Minutes after the Massachusetts Senate voted to repeal a 1913 law that would open same-sex marriage to out-of-state couples, the American Family Association’s OneNewsNow posted an Associated Press article detailing the legislation’s passage.

They changed the headline (and all the words “gay” to “homosexual”) to read: “BREAKING NEWS: Out-of-state homosexual ‘marriages’ on East Coast horizon.”

The original headline read: “Mass. Senate votes to let out-of-state gays marry.”

Talk about flipping out.

Somebody at The AP really needs to jump on the AFA. According to AP guidelines, AP story text cannot be changed and must be printed as is. OneNewsNow has been changing AP text like there’s no tomorrow.


Not the usual Mormon view

Needless to say, the LDS church isn’t too happy with the calendar. That isn’t to say that I’m not, though.

Beautiful. Absolutely stunning.

More at Bilerico.com and Queerty.com.

(h/t DailyQueerNews)


Anti-gay bi man gives it up

David Benkof/David Bianco, who recently made waves with a string of anti-gay op-eds in gay and mainstream news publications, has decided to give up his alliance with anti-gay, radical right activists.

“I no longer feel comfortable being allied with the people running the Prop. 8 campaign, and the same-sex marriage movement in America in general, with a few exceptions – most notably Maggie Gallagher,” the former Q-Syndicate founder/owner told Wayne Besen’s Truth Wins Out. “I have made a tentative decision not to publicize the disturbing information that caused me to end my promotion of man-woman marriage in the United States. But there is very little that I know about those subjects that a journalist, blogger, or activist cannot find out through diligent googling and asking the right questions of the Prop. 8 campaign.”

Benkof echoed similar thoughts on his blog:

It is with great sadness that I announce that I feel I must withdraw from openly supporting man-woman marriage in the United States. I recently learned quite a bit of disturbing information that makes it impossible for me to continue supporting a movement I no longer respect. I have not yet decided when or even if I will write about why I’m ending my participation in this debate.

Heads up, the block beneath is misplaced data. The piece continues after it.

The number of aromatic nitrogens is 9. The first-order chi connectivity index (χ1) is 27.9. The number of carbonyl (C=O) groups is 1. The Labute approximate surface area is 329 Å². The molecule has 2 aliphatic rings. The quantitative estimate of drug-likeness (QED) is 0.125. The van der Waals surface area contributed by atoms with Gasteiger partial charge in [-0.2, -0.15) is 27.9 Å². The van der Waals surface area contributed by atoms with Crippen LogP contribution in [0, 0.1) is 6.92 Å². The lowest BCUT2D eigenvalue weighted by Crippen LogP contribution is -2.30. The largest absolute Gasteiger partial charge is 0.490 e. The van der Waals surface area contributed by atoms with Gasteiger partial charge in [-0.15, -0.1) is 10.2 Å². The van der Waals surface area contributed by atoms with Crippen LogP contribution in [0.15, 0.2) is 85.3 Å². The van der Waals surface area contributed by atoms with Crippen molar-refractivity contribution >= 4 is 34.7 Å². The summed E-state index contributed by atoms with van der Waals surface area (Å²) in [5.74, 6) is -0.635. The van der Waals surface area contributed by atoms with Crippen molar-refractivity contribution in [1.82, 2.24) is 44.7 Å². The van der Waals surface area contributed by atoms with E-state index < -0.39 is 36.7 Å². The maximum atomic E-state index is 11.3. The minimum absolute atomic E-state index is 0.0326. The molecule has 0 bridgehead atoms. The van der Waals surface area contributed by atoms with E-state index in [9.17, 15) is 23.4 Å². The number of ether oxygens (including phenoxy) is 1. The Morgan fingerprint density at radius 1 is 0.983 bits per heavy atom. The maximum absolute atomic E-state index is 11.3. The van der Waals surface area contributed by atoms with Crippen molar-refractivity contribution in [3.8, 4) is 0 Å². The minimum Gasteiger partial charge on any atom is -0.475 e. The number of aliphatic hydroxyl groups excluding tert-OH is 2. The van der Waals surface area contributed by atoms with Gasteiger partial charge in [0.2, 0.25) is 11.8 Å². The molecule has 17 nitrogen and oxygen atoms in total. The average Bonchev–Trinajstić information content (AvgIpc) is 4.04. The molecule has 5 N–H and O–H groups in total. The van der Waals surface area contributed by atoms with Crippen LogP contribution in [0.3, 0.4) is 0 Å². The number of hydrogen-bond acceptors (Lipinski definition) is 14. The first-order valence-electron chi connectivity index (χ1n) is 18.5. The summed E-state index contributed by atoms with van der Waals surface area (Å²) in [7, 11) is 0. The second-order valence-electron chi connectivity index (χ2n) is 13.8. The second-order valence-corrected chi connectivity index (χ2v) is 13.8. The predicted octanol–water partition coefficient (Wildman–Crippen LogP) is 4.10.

The Carolinas’ QNotes, where I am employed, ran into a bit of a skirmish with Benkof in May. Box Turtle Bulletin reported on that situation.


Editorial: A truly beautiful tragedy

My editorial from the July 12, 2008 issue of QNotes:

A truly beautiful tragedy
Editor’s Note
by Matt Comer | July 12th, 2008

Hardcore. Metal. Punk. Emo. Indie.

I don’t know what the differences are between these music styles — hell, I grew up listening to Country and Southern Gospel. But, I can say without the tiniest doubt that some of the absolutely fabulous band members in these genres are among the hottest creations on God’s green earth.

This comes to mind because I was recently searching high and low for a queer punk (or whatever) band based in the Carolinas to profile as part of this issue’s Q-Living featured topic — which is music. Unfortunately, my search came up empty. I couldn’t find a single one.

Despite the apparent lack of queer punk/emo/screamo/whatever bands, I was surprised by the scope of the overwhelmingly active indie music scene in the two states.

Via DirtySouthBlog.com and MySpace.com’s band profiles, I peeked into a world I’ve never been too familiar with. To say the least, there are some great sounding artists around our parts. A good portion of them have full concert schedules working small-to-mid-sized nightclubs spread across the Carolinas and elsewhere.

After losing myself for a few hours drooling over the hot boys, I was brought back to the harsh reality of what it means to be queer in this area. The reminder came in the form of an email response to my inquiry about a particular group’s sexual orientation.

Read the rest at QNotes Online.

Headlines from the July 12, 2008 issue of QNotes.

Charlotte, Raleigh among top 10 ‘Gay Ghettos’
N.C. cities were cited for their thriving arts and business climate
by Matt Comer | July 12th, 2008

CHARLOTTE — Two North Carolina cities have been named in an annual list of the top 10 “Gay Ghettos” in the U.S.

Compiled by the owners of GayRealEstate.com, the list is topped by a two-way tie between Atlanta, Ga., and Portland, Ore. Charlotte comes in at third, with Raleigh ranked fourth in a tie with Tampa, Fla. Charlotte and Raleigh scored high marks for their strong business climate and arts opportunities.

Jeff Hammerberg, founder and president of GayRealEstate.com, told Q-Notes that the “Gay Ghetto” rankings are measured by how many LGBT people are moving to a city, living there and requesting information.